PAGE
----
Emmanuel Omodeinde is an Editorial Assistant at John Murray Press, mostly working on serious and smart-thinking non-fiction books on the John Murray and Basic Books imprints. He previously interned at Peepal Tree Press, an independent publishing house and the world’s leading publisher of Caribbean and Black British Literature and the renowned 4th Estate and William Collins imprints at HarperCollins. Emmanuel is very passionate about great stories of any kind but particularly about African and Afro-Diasporic literature of all genres, which push the boundaries of form and style and tell bold stories in fiction and non-fiction.
Thank you for speaking with me. I think the strongest way we can encourage people who look like us to come into publishing is to show them that we are here and tell them our stories. I wanted to have a conversation with you about how you got into publishing and how that journey has been for you. I’ve also been thinking about the number of Black men I know in publishing and there’s not a lot!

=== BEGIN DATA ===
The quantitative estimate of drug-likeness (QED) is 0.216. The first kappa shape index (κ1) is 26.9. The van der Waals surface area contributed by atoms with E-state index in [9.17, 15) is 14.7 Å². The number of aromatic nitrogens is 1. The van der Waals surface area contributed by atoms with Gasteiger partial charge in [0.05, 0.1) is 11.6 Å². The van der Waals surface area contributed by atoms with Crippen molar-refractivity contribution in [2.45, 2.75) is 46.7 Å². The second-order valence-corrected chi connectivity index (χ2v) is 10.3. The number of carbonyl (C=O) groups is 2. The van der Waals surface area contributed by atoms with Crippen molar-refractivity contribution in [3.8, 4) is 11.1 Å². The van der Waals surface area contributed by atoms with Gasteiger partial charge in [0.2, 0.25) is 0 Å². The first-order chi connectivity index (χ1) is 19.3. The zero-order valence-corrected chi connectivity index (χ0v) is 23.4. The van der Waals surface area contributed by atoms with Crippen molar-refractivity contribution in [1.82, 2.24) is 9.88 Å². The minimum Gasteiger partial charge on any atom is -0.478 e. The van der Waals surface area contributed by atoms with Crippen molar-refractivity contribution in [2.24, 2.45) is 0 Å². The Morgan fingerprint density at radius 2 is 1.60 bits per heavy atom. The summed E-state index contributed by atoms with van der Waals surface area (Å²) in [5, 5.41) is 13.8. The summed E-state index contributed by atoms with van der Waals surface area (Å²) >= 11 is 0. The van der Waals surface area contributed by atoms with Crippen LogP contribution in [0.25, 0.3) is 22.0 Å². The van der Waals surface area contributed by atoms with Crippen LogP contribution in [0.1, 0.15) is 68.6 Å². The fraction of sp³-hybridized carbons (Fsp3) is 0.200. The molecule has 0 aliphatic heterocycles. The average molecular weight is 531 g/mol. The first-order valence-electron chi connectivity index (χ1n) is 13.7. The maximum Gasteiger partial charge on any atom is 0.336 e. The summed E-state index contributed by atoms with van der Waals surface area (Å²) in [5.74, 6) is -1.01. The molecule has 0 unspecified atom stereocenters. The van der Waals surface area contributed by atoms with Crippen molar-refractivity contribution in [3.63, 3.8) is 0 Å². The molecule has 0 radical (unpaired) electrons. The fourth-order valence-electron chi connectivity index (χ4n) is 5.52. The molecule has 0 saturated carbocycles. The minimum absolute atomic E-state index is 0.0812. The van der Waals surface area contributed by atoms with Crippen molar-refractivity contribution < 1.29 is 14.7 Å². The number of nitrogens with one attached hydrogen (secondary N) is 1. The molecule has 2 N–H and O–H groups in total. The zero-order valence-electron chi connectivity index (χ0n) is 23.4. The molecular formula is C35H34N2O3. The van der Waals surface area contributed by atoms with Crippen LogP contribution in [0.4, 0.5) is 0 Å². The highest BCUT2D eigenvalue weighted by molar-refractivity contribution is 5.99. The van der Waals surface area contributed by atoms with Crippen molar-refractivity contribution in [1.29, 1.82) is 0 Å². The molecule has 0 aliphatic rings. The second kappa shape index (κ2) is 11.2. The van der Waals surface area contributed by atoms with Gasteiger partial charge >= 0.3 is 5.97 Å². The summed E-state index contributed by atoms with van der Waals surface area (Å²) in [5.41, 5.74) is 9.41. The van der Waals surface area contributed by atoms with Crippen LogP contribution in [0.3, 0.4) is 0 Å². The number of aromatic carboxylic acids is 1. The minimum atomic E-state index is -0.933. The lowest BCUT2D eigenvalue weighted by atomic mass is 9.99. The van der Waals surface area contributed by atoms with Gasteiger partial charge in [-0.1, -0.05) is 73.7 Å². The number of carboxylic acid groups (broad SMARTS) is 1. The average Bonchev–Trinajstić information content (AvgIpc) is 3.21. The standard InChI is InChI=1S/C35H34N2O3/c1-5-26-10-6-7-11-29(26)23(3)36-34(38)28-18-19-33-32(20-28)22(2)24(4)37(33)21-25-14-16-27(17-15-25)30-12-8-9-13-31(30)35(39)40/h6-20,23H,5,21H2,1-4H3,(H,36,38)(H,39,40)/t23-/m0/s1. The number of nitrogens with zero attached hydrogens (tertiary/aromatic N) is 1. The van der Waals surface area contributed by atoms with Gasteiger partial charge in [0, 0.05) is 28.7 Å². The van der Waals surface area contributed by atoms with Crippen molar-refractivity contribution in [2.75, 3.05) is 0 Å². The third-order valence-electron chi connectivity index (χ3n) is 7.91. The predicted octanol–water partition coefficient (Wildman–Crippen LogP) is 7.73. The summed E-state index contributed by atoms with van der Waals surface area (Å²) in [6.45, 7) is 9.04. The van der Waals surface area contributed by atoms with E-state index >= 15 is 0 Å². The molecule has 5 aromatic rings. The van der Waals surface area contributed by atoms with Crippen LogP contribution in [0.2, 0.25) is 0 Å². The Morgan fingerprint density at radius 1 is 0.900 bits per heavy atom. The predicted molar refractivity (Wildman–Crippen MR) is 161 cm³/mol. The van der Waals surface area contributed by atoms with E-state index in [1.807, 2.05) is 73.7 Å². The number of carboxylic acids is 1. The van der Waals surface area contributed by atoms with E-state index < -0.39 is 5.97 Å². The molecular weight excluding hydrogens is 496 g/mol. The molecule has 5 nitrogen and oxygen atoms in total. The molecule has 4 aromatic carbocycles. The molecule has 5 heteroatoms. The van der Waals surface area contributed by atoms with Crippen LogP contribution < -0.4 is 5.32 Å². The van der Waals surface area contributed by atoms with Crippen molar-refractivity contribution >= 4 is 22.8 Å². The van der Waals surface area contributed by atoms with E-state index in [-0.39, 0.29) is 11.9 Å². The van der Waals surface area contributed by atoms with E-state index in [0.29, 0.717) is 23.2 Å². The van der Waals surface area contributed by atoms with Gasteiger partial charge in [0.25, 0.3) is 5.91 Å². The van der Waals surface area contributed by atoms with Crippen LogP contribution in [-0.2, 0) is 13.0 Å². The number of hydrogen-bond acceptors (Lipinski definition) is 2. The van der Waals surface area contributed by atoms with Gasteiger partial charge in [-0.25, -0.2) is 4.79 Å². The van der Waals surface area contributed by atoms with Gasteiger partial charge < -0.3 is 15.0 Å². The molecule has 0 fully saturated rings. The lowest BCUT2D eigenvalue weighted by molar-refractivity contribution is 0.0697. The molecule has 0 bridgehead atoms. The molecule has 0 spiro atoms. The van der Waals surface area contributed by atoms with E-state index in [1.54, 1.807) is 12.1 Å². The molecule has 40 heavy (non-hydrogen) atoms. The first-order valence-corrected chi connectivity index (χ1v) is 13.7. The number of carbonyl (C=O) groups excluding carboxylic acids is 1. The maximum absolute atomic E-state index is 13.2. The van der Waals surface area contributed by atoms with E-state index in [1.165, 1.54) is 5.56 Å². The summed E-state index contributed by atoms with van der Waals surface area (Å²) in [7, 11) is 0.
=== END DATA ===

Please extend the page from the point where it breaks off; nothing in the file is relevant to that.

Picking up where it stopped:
I think I have spoken to all the Black men in publishing in the UK. There aren’t many of us. There are four of us in editorial.
What is that like?
I have to remind myself that Black Britain is so small, as is Black London and so is publishing.
How did you come into publishing?